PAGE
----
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Review
. 2017 Mar;13(3):161-173.
doi: 10.1038/nrendo.2016.186. Epub 2016 Nov 18.

Early-life Exposure to EDCs: Role in Childhood Obesity and Neurodevelopment

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Free PMC article
Review

Early-life Exposure to EDCs: Role in Childhood Obesity and Neurodevelopment

Joseph M Braun. Nat Rev Endocrinol. .
Free PMC article

Abstract

Endocrine-disrupting chemicals (EDCs) might increase the risk of childhood diseases by disrupting hormone-mediated processes that are critical for growth and development during gestation, infancy and childhood. The fetus, infant and child might have enhanced sensitivity to environmental stressors such as EDCs due to their rapid development and increased exposure to some EDCs as a consequence of development-specific behaviour, anatomy and physiology. In this Review, I discuss epidemiological studies examining the relationship between early-life exposure to bisphenol A (BPA), phthalates, triclosan and perfluoroalkyl substances (PFAS) with childhood neurobehavioural disorders and obesity. The available epidemiological evidence suggest that prenatal exposure to several of these ubiquitous EDCs is associated with adverse neurobehaviour (BPA and phthalates) and excess adiposity or increased risk of obesity and/or overweight (PFAS). Quantifying the effects of EDC mixtures, improving EDC exposure assessment, reducing bias from confounding, identifying periods of heightened vulnerability and elucidating the presence and nature of sexually dimorphic EDC effects would enable stronger inferences to be made from epidemiological studies than currently possible. Ultimately, improved estimates of the causal effects of EDC exposures on child health could help identify susceptible subpopulations and lead to public health interventions to reduce these exposures.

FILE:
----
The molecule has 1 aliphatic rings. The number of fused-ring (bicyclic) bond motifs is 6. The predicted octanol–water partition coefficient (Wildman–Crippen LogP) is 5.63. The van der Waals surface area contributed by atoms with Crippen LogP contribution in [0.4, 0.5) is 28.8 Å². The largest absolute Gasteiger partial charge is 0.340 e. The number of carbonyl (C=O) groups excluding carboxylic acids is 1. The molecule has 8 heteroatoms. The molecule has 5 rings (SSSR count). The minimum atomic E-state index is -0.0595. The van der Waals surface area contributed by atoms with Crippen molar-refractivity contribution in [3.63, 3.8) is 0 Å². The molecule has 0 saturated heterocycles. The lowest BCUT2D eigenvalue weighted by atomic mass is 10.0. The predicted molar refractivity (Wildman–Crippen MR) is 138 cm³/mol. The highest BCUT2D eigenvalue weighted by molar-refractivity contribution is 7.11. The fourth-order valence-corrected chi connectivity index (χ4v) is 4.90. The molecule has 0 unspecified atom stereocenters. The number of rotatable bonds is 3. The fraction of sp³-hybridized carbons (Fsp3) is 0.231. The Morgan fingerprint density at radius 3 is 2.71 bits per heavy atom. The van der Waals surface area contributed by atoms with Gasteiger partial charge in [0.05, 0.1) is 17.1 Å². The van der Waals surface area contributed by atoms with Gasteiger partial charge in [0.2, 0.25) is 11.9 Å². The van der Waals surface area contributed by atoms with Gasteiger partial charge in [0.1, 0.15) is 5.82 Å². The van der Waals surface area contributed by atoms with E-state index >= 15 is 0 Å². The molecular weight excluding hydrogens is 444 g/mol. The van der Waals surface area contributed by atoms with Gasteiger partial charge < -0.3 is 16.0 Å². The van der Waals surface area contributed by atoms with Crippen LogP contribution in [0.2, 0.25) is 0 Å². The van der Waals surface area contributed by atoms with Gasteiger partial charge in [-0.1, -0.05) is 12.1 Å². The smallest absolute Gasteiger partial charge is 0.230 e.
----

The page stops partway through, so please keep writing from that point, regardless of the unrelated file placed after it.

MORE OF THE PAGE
Conflict of interest statement

Conflicts of Interest: The author has no conflicts of interest.

Figures

Figure 1
Figure 1
Conceptual diagram illustrating general mechanisms of endocrine disrupting chemical (EDC) action and examples of specific biological targets relevant to childhood neurodevelopmental disorders and obesity
Figure 2
Figure 2
Directed acyclic graph for the relationship between early life PFAS exposure and child adiposity
Figure B1
Figure B1
Density Distribution of IQ in EDC Unexposed and Exposed Populations Figure B1 represents the distribution of IQ in two populations of one million individuals each. The grey line signifies the threshold for IQ scores consistent with intellectual disabilities (IQ<70). In the unexposed population, the mean IQ is 100 (standard deviation=15), while in the exposed population the mean IQ is 95 (standard deviation=15). This 5-point shift in IQ results in nearly a doubling in the proportion of people with IQ scores consistent with intellectual disabilities (IQ<70) in the exposed population (4.48%) compared to the unexposed population (2.27%).

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